LHC goes (almost) live!

Cool!

And, not unsurprisingly, the world stubbornly failed to come to an end.  Not that – even if the scientifically illiterate doomsayers were right – the world could have come to an end today: they’re only firing protons one way around the ring, which means no actual collisions yet.  But it’s still cool – it means it looks like it’s going to work.

This is a fantastic day for particle physicists, and I can’t wait to see what new information will be coming out of this thing in the years ahead. Cosmic Variance has an excellent list of what may or may not be found by the LHC. My personal favorite on that list is, “Something that Has Never Been Predicted”.  Sure, if they find Higgs – which is what everyone seems to be talking about – then it confirms one field of physicts, but how much more exciting if they don’t!

One unfortunate effect of this, of course, is the nut-jobs.  Not just the doomsayers, but the naysayers. Such as the one highlighted on the BBC’s own report, from their “Have Your Say” section:

I think it is disgraceful that huge sums of cash have been spent on this project

Pfft. Twaddle.  Far from being “disgraceful”, this is finally a step in the right direction: science, especially in the UK, is woefully under-funded.  Nowhere near enough money is spent on science – you just have to look at the fate that nearly befell Jodrell Bank to see that!  And what does that science spending bring? Technology!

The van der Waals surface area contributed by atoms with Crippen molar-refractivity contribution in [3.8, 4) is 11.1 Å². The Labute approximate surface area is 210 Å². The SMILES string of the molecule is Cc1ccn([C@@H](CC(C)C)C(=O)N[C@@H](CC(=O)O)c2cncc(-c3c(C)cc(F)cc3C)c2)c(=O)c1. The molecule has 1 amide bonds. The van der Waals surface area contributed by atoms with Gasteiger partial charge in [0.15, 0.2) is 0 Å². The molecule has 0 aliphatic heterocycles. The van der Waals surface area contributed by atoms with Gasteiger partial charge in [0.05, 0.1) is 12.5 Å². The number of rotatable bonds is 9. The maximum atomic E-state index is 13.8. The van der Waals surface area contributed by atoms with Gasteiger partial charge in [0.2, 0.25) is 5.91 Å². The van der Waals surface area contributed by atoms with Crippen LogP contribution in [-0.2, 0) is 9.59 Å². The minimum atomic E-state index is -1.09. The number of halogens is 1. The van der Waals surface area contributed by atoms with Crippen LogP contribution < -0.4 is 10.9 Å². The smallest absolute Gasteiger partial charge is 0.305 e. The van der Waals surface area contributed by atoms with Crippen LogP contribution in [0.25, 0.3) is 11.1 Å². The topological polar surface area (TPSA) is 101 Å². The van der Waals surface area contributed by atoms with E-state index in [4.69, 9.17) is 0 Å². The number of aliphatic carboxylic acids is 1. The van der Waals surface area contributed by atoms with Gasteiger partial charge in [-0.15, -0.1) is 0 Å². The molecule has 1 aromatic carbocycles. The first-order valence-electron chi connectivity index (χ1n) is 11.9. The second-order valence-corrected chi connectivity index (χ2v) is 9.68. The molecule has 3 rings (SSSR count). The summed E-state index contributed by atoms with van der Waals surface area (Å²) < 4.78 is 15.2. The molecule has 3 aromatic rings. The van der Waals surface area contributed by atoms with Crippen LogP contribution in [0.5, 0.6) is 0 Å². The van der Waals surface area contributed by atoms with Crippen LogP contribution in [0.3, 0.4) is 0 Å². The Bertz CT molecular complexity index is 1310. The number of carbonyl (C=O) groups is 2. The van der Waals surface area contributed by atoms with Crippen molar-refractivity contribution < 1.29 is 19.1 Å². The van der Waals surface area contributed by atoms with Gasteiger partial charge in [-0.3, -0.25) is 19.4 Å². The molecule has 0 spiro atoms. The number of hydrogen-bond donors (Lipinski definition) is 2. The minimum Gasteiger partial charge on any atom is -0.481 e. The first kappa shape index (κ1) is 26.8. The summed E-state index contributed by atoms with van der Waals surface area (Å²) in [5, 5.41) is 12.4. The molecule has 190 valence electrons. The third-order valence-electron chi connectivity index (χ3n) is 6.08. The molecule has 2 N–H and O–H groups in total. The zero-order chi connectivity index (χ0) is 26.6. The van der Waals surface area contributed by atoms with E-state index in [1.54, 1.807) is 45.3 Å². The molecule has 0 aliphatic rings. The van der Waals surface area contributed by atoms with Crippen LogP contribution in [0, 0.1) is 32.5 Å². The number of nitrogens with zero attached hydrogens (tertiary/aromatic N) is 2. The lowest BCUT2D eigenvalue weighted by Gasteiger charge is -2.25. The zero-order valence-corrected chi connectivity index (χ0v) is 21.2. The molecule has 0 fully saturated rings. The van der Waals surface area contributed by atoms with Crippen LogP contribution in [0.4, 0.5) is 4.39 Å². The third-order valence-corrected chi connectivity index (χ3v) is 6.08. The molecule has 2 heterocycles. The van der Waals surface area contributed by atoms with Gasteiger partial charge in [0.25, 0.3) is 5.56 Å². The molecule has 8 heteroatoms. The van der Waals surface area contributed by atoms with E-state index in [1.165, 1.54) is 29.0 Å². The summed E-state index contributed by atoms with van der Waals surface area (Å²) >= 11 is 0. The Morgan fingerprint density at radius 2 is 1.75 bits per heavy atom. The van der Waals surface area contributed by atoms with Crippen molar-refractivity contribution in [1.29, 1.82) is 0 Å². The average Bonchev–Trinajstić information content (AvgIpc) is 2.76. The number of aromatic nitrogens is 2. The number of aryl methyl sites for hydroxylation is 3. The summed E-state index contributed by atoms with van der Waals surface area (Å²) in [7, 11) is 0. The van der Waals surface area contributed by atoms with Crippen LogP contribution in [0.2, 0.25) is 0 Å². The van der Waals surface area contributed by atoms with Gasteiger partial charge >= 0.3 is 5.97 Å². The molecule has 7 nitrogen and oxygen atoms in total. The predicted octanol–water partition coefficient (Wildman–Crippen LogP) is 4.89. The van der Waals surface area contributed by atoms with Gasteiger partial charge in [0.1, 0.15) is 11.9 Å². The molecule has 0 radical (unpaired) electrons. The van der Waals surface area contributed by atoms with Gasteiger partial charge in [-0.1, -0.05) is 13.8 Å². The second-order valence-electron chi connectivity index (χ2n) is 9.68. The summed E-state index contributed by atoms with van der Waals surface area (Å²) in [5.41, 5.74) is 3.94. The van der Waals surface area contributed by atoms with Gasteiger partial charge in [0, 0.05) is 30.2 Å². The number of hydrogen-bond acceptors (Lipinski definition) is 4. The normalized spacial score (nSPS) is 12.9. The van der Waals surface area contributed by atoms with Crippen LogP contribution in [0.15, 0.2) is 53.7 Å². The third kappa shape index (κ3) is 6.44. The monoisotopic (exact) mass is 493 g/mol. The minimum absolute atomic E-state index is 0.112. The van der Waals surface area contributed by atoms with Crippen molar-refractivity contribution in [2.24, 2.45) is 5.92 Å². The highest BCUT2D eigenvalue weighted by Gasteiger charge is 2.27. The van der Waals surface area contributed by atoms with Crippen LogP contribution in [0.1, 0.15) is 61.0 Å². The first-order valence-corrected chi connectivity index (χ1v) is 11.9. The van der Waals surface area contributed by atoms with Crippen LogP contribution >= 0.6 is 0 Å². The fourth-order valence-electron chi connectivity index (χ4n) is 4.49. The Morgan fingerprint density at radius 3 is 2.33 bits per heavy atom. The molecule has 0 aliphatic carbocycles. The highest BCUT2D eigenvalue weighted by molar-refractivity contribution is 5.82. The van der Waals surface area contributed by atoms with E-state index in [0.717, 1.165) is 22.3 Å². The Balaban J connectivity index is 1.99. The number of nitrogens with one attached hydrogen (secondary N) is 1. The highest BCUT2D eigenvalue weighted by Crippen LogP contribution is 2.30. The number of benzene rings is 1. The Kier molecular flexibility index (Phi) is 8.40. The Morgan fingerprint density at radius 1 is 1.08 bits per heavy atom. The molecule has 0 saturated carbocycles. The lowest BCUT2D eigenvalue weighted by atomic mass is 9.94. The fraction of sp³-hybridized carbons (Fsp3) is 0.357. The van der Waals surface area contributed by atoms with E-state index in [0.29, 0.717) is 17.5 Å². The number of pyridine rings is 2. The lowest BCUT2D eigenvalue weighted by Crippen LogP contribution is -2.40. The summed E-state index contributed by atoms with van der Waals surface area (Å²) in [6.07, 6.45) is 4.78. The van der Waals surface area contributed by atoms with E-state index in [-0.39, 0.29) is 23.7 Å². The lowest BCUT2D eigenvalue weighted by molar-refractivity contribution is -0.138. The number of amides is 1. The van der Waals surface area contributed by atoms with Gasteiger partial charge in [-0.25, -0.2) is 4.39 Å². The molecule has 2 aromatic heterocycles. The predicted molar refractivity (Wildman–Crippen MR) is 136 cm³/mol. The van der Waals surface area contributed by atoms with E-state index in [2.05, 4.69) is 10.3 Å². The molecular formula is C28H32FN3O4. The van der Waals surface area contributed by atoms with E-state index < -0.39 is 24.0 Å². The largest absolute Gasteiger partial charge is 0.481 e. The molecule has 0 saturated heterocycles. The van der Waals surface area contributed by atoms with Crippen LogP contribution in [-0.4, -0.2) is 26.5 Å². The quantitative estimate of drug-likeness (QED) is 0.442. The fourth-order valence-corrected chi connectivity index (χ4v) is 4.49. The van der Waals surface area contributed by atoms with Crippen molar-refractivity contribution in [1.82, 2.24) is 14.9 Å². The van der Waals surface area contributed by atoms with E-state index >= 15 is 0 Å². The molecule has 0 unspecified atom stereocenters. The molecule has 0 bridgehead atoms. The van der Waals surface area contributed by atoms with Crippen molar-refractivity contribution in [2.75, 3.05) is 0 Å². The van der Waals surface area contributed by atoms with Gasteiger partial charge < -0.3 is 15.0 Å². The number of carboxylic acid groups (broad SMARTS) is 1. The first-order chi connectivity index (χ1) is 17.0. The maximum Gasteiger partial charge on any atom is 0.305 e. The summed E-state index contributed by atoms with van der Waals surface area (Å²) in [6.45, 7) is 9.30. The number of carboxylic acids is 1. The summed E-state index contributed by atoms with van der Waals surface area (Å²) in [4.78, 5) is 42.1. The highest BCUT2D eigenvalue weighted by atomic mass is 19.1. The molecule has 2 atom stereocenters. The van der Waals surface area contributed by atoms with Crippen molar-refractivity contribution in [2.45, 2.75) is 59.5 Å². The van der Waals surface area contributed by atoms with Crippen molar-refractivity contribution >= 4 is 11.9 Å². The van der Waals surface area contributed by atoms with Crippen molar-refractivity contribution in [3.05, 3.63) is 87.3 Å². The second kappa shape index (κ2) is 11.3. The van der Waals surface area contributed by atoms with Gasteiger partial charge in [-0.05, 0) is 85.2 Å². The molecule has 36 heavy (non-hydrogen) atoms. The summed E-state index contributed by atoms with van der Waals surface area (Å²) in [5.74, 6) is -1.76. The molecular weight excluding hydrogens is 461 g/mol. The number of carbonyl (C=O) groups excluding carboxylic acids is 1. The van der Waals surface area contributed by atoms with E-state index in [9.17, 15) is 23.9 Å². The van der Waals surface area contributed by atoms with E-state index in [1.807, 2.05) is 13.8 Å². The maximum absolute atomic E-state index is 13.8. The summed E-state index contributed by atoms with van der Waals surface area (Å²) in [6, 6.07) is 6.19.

Too many times, a science project is criticized, because it’s money that could have been spent on feeding the poor, without understanding that it is precisely science that provides benefits to the poorest regions of the world.  How do you record about famine in a remote part of the world? Satellite technology, digital video technology, broadcasting technology. All Science.  How do you co-ordinate a world-wide response to a natural disaster? Aviation technology, GPS technology, communications technology – including the WWW developed at CERN. All Science.  How do you type a message to a BBC website complaining about money spent on a science project being “disgraceful”? By using a computer: a device that functions as well and as cheaply as it does thanks to the discovery and improvement of semi-conductor technology, which required an understanding of Quantum Mechanics: SCIENCE.  Does this woman think her computer technology just dropped out of the sky?

Science is cool: it comes up with really weird results (seriously: just think about what’s physically going on in that Intel Core 2 processor – that’s weird!), but it changes our understanding of the universe, and enables us to control our environment in ways we wouldn’t have foreseen before experimentation. Yes, it costs money, but it’s worth every damned penny, and people who don’t see that should just pack up their damned computer, and stop spouting nonsense on the networks science created.

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